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Copyright: Official Catalogue, 1998 Lisbon World Exposition. Pavilion of the Future. Lissabon 1998

The 1998 World Exposition, entitled “The Oceans, a Heritage for the Future”, commemorated the 500th anniversary of Vasco da Gama’s voyage to India, which made Lisbon one of the world’s greatest seaports. The exhibition was regarded from the outset first and foremost as a means of providing impetus for urban development. The plan was to redevelop, restructure and reintegrate disused harbour and industrial facilities located north-east of the historic city centre on the banks of the Tagus. Following the earthquake in the 18th century, the opening up of the hinterland, industrialisation and the loss of the colonies, the seaport had lost its significance and the district was now occupied in part by oil refineries, slaughterhouses and refuse dumps.

Traditionally constructed with its waterside location in mind, the city was to be massively restructured to re-establish this link. The first real plans for the exhibition project were launched in 1987, when the Chamber of Architecture issued an urban development competition to redevelop the area along the northern banks of the Tagus. (Two years later, the issue of urban development was to dominate the municipal elections). The harbour authority was open to the project, developed its own structural concept and made empty harbour facilities available for redevelopment. Near the former water airport, a 600-metre wide strip of harbour land was discovered which, through the construction of the 17-kilometre long Vasco da Gama Bridge, established a link to the south of the country. In addition, the city’s suburban railway lines were to be extended to help open up the area.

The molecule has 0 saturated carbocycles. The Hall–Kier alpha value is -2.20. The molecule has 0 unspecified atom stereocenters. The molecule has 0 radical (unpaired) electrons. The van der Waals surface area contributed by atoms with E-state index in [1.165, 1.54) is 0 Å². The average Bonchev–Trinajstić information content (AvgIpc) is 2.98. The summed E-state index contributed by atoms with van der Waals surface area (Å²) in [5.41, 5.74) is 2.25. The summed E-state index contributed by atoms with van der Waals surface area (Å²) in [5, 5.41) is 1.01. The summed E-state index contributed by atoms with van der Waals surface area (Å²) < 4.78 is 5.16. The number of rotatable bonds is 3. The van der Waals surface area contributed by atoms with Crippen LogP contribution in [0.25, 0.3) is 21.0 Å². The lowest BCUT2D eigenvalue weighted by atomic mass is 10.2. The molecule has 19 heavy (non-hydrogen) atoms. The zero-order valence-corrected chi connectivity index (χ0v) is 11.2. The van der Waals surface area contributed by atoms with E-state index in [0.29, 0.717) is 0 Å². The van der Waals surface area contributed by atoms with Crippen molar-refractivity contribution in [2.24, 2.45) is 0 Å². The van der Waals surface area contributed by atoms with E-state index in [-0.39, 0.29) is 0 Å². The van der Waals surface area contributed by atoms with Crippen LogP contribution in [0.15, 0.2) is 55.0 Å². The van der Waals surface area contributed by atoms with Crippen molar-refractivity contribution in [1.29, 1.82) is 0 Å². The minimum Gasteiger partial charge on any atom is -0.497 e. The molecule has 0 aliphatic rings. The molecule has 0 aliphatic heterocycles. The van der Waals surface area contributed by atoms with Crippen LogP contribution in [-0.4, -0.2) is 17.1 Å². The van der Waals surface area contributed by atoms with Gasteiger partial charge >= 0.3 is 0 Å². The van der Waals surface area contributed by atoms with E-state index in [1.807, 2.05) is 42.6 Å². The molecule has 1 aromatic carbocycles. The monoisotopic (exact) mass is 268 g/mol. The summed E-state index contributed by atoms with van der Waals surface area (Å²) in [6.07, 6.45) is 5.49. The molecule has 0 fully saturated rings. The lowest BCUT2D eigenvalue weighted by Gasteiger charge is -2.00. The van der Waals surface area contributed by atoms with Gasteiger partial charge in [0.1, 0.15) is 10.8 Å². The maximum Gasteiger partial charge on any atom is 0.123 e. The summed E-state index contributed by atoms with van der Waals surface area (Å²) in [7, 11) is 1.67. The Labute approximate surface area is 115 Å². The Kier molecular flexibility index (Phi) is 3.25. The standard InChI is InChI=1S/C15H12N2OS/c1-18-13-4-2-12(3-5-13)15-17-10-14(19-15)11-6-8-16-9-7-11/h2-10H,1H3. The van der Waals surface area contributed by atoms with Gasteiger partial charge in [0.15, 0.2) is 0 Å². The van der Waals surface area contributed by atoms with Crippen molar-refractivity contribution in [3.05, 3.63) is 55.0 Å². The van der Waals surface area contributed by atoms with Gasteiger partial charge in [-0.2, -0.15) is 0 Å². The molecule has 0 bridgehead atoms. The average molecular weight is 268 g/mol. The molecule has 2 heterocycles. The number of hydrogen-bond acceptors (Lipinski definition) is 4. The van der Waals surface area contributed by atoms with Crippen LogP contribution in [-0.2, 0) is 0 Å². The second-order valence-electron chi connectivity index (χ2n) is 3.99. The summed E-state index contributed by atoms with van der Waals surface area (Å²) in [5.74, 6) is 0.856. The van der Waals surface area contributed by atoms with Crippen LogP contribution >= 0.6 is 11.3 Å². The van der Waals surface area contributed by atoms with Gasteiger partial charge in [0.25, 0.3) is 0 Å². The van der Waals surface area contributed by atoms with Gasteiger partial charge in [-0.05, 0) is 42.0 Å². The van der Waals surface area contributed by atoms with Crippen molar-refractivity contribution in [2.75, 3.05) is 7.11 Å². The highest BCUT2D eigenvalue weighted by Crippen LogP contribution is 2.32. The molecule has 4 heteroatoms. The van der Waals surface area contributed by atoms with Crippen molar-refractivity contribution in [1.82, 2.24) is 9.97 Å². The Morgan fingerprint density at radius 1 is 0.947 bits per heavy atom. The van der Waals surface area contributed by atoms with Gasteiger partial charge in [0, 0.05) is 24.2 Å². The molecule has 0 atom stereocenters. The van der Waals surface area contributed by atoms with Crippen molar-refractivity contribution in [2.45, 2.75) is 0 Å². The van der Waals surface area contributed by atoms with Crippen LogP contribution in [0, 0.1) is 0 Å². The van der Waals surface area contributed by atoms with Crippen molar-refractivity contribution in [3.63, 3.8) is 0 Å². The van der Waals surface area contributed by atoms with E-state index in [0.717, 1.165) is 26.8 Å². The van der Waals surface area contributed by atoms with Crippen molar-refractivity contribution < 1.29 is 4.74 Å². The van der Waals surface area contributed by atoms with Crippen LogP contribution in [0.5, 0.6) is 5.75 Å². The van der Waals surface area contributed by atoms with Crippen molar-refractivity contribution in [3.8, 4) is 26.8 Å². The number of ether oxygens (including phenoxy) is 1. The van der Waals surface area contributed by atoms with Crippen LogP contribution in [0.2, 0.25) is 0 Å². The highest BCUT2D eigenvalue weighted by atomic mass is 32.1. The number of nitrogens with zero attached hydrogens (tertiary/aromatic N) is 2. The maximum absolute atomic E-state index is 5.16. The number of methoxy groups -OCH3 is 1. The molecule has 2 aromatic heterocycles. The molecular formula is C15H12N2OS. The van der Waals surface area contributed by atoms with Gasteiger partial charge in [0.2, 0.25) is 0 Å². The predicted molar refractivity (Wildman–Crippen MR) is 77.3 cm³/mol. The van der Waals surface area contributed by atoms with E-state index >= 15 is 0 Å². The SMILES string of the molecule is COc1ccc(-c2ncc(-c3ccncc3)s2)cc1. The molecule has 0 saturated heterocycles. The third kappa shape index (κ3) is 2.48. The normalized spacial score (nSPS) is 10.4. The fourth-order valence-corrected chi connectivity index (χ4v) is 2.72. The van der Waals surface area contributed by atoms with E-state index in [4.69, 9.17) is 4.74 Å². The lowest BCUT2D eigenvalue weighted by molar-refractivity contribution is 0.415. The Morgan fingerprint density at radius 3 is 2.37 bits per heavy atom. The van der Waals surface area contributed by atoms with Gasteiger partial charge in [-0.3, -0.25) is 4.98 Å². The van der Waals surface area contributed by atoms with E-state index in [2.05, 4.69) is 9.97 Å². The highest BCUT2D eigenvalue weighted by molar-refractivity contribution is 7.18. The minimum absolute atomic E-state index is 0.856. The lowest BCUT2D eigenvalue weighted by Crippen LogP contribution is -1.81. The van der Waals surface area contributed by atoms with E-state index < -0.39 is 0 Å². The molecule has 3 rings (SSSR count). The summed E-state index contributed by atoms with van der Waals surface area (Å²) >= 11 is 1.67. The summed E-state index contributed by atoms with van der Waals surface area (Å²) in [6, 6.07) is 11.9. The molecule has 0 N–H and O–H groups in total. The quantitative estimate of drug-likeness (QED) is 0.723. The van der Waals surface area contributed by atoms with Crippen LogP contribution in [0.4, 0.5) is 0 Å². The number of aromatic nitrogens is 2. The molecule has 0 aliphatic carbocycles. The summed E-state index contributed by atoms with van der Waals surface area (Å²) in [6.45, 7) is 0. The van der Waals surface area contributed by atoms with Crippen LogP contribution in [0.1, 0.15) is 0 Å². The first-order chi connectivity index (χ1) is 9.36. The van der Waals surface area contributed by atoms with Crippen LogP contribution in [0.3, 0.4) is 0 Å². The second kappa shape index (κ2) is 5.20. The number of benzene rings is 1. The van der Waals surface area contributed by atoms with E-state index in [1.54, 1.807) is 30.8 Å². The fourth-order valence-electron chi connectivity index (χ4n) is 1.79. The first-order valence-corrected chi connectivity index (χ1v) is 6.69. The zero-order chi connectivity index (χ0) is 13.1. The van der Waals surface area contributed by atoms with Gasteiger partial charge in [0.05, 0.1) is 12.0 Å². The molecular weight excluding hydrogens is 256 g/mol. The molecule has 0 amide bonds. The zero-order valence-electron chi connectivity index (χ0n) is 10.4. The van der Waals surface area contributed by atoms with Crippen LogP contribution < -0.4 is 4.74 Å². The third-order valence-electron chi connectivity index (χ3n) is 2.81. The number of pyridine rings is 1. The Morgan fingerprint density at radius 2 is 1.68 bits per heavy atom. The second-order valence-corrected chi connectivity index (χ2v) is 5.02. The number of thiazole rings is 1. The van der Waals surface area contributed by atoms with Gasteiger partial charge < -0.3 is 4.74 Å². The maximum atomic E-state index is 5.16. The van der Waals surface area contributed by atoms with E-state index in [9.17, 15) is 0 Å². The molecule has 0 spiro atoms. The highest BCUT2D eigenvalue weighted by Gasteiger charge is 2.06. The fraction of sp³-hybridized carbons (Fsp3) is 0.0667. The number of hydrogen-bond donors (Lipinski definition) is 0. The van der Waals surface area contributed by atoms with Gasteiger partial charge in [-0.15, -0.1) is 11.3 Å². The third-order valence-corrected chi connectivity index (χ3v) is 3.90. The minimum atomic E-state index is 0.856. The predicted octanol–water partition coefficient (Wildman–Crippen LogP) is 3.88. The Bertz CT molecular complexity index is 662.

On the strength of this initial concept by the city planning department, Lisbon successfully applied to the BIE in 1992 for permission to hold an "ocean" expo there in 1998. Shortly afterwards, the state-owned development corporation, Parque Exp 98 S.A. was set up, which from then on was responsible for the actual planning and to which the major part of the 330-hectare site was transferred. Redevelopment was to be funded from the sale of plots or buildings, while the cost of organising the exhibition was to be covered by entrance ticket takings.

According to the master plan which had been established in the meantime, the site was to be transformed into a new city district by the year 2010, with housing for 25,000 people, parks, offices, schools, crèches, a clinic, restaurants, cafés and a centrally located shopping precinct. 65 hectares of the total surface area were to be occupied by the exhibition buildings which, after the exhibition, would be turned into a multifunctional urban centre. The master plan divided up the five-kilometre long and 800-metre wide area, which is delimited by a ring road, a railway line and the banks of the Tagus, according to the “ribbon development” principle along three main traffic routes. Traffic-calming measures consisted of extending the suburban rail network which, with the construction of the new eastern railway station, was given a modern interface to interlink with all other forms of transport. More than anything else, the extension of the transport services, which led to the construction of new stations everywhere, transformed the city into one huge building site. Express ferries also provided direct access to the exhibition grounds from Lisbon’s historic centre.

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The Lisbon World Exposition 1998
Investing in the future
Year: 1998City: LisbonCountry: Portugal
Duration: 22nd May - 30th September 1998



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